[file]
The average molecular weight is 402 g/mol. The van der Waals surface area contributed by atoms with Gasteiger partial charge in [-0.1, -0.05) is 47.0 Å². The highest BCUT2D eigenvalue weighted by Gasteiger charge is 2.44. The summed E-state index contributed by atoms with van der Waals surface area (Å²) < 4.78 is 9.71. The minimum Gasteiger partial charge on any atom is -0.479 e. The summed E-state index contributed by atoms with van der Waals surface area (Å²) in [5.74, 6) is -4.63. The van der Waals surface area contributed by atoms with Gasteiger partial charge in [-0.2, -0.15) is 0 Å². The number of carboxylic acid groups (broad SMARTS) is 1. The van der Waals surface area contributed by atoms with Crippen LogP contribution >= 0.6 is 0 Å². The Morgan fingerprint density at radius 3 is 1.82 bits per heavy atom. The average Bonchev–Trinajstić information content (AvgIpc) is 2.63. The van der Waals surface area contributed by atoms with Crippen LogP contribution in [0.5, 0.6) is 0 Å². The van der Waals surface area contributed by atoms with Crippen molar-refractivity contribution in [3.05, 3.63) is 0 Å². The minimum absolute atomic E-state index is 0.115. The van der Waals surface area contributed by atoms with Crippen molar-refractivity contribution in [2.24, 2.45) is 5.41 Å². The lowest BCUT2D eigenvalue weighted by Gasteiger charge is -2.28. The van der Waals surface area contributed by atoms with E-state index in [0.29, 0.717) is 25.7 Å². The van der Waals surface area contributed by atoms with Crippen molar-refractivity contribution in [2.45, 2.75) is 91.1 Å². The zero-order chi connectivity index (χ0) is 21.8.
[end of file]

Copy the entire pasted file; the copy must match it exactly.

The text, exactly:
The average molecular weight is 402 g/mol. The van der Waals surface area contributed by atoms with Gasteiger partial charge in [-0.1, -0.05) is 47.0 Å². The highest BCUT2D eigenvalue weighted by Gasteiger charge is 2.44. The summed E-state index contributed by atoms with van der Waals surface area (Å²) < 4.78 is 9.71. The minimum Gasteiger partial charge on any atom is -0.479 e. The summed E-state index contributed by atoms with van der Waals surface area (Å²) in [5.74, 6) is -4.63. The van der Waals surface area contributed by atoms with Gasteiger partial charge in [-0.2, -0.15) is 0 Å². The number of carboxylic acid groups (broad SMARTS) is 1. The van der Waals surface area contributed by atoms with Crippen LogP contribution >= 0.6 is 0 Å². The Morgan fingerprint density at radius 3 is 1.82 bits per heavy atom. The average Bonchev–Trinajstić information content (AvgIpc) is 2.63. The van der Waals surface area contributed by atoms with Crippen LogP contribution in [0.5, 0.6) is 0 Å². The van der Waals surface area contributed by atoms with Crippen molar-refractivity contribution in [3.05, 3.63) is 0 Å². The minimum absolute atomic E-state index is 0.115. The van der Waals surface area contributed by atoms with Crippen molar-refractivity contribution in [2.24, 2.45) is 5.41 Å². The lowest BCUT2D eigenvalue weighted by Gasteiger charge is -2.28. The van der Waals surface area contributed by atoms with E-state index in [0.29, 0.717) is 25.7 Å². The van der Waals surface area contributed by atoms with Crippen molar-refractivity contribution in [2.45, 2.75) is 91.1 Å². The zero-order chi connectivity index (χ0) is 21.8.